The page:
Some people argue that music and activism or music and politics should be separated. What is your take on the subject?

So, I don’t think music and activism necessarily have to coincide with one another. I think a lot of important ideas can be expressed in music that has very little do with social movements and activism, and I don’t think people have to sing about the working class’ struggles or raise awareness of a social issue or anything of that nature. However, in my opinion, there are two very important things to consider! First of all, music is an incredibly potent and succinct way of promulgating a political message; for example, not everyone is able or willing to engage with expansive texts like Marx’s Capital, especially if they are hostile or generally unfavorable to Communism as an ideology. They might, however, be more receptive to an artist like Woody Guthrie or Phil Ochs, who can, in three minutes—that’s 180 seconds—serve as proponents and publicize palatable political principles for a population which has been propagandized to form a predisposition in which they protest any proposition of Communism as pure evil; what music does, and I think this especially goes for Latin America, is that it makes the promotion of a political agenda much more accessible. The 26 de Julio Movement (and Cuba post-Revolution), Allende’s Chile, and, most prominently, the Sandinistas, all knew and adopted this mindset. In comparison to acts like Bob Dylan, who had little interest in the social movements he spearheaded, folk music in Latin America was not only a facet of these movements, the music, and the artists themselves, were the reason for the widespread promulgation of the movement, the reason it gained a following, and the reason it would ultimately succeed. Oral tradition is a core aspect of Latin America—one of the few things I would go so far as to say is an aspect of a mythological, unified “Latin” culture. As a few examples, from Pre-Columbian legends as well as historical accounts being passed down for generations by the Mayans and Mexica tribes (including the Aztecs) in Meso/Aridoamerica as a means of tying their civilizations to that of the Olmecs and the Toltecs and/or outlining creation myths (a la Popol Vuh) to the introduction of corridos in the early 1800s during the Mexican War of Independence as a means of transmitting important news, Latin America has always been a land which responds much more attentively to the voice than text. The second consideration, which is a sort of extension of the first, is that music is always rooted in the conditions under which it is produced. While artists have a superficial agency in the kinds of themes we write about, we may not underestimate the complexity of our relationship with, and our role in, society. Musicians, as cultural producers, have the ability to influence swathes of the population to feel a certain way or believe a certain thing, but we are in a far more tenuous position than we may want to believe—we may not understand the full implication of our work, or how its meaning and function can end up changing considerably by institutions with influence that far exceeds our own as individuals. This isn’t to say that every song about being in love or having your heart broken is going to be misapplied as propaganda for some evil political organization that uses it as a way to promote their platform, but, as a short anecdote, the Jazz Ambassadors, a group of Black American jazz musicians in the 50s, were sent abroad to promote the freedoms supposedly offered by the United States in the wake of the spread of the USSR’s political influence. The name “Jazz Ambassadors” says it all, yes, but more telling is how, despite their warm welcome in other countries, they would come back to the US after spreading the good word of American democracy & liberty and so on to segregation.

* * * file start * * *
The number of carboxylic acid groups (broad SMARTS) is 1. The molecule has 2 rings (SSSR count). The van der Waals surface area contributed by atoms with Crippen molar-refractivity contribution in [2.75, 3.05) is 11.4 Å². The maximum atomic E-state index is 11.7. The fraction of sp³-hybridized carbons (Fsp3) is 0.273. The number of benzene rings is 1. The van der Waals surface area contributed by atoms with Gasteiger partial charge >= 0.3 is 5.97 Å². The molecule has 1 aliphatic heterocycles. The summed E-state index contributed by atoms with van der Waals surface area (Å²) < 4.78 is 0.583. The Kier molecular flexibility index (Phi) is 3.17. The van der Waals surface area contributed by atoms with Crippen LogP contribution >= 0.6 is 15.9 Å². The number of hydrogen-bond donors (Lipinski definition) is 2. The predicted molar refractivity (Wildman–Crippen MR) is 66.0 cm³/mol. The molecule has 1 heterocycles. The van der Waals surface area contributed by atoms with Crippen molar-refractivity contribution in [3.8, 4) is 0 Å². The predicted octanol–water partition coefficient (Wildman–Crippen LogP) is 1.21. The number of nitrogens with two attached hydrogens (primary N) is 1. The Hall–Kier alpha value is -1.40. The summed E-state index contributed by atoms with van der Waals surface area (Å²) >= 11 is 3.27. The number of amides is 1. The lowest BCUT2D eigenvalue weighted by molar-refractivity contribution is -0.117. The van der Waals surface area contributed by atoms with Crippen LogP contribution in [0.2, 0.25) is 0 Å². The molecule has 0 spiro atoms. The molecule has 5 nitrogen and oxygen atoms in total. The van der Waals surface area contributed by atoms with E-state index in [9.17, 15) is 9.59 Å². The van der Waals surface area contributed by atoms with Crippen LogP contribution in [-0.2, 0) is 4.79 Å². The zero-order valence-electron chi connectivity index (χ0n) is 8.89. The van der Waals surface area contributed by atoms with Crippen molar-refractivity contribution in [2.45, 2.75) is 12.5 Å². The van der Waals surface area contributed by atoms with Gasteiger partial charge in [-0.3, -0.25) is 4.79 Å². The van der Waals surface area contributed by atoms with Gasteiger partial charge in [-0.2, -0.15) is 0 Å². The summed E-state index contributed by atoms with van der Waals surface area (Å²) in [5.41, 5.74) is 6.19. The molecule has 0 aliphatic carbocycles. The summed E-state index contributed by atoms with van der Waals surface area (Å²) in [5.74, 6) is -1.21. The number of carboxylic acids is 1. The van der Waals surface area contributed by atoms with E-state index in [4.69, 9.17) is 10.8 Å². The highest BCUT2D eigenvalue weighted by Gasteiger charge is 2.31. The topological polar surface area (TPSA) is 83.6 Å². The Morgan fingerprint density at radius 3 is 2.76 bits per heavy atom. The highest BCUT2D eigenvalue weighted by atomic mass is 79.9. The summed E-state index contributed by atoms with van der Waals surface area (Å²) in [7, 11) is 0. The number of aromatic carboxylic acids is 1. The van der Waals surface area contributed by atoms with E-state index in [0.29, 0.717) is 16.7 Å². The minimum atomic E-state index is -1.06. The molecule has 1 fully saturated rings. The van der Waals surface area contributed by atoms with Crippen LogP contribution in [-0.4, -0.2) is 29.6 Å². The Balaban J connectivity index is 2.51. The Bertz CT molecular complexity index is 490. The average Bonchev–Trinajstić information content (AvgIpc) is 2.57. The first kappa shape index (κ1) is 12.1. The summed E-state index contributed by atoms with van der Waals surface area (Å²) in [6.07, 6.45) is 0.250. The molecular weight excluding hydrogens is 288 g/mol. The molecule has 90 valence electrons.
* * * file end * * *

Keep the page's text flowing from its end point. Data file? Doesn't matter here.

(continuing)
No, I don’t think they should be separated, because, on a fundamental level (that is, the basis of music as an art form and musicians’ roles as cultural producers) they can’t be, and anyone who argues otherwise is unaware of this. At the same, however, while musicians tend to be used as tools for institutional machinations, they shouldn’t feel pressured to write about political themes in their music—just educated about the role they play (willing or otherwise!) in society.

What do you hope to achieve with your music and especially your new album?

To be as direct as possible and go out from there, I want to be able to support my mother and I. She’s a single mom, and I’m the only child. We are both California transplants—I was born in Texas, and she, of course, is from Honduras—and this place is expensive, especially if you don’t have generations of financial stability behind you; I would go so far as to say that having that or not is a pretty strong indicator of class in some parts of the state. Plus, regardless of where we live, I feel responsible for taking care of her, and I would never be able to live with the shame of failing her. That being said, I don’t see myself doing anything but music. So, this is me putting my best work out there, working my butt off (for a good amount of time during and after recording and mastering the album, I was sleeping every other day to keep up with school while still being able to put as much time and energy into this as possible), throwing practically every resource I have behind this (which, let me tell you, really isn’t much), and praying that it all works out, that it reaches the right people, and that I can later iterate on top of this with something approaching a fan base and something approaching economic stability. I don’t think this is some sort of bombshell, I talk about this quite a few times in the album, and I hope this isn’t some kind of taboo thing to say, but it’s just the truth.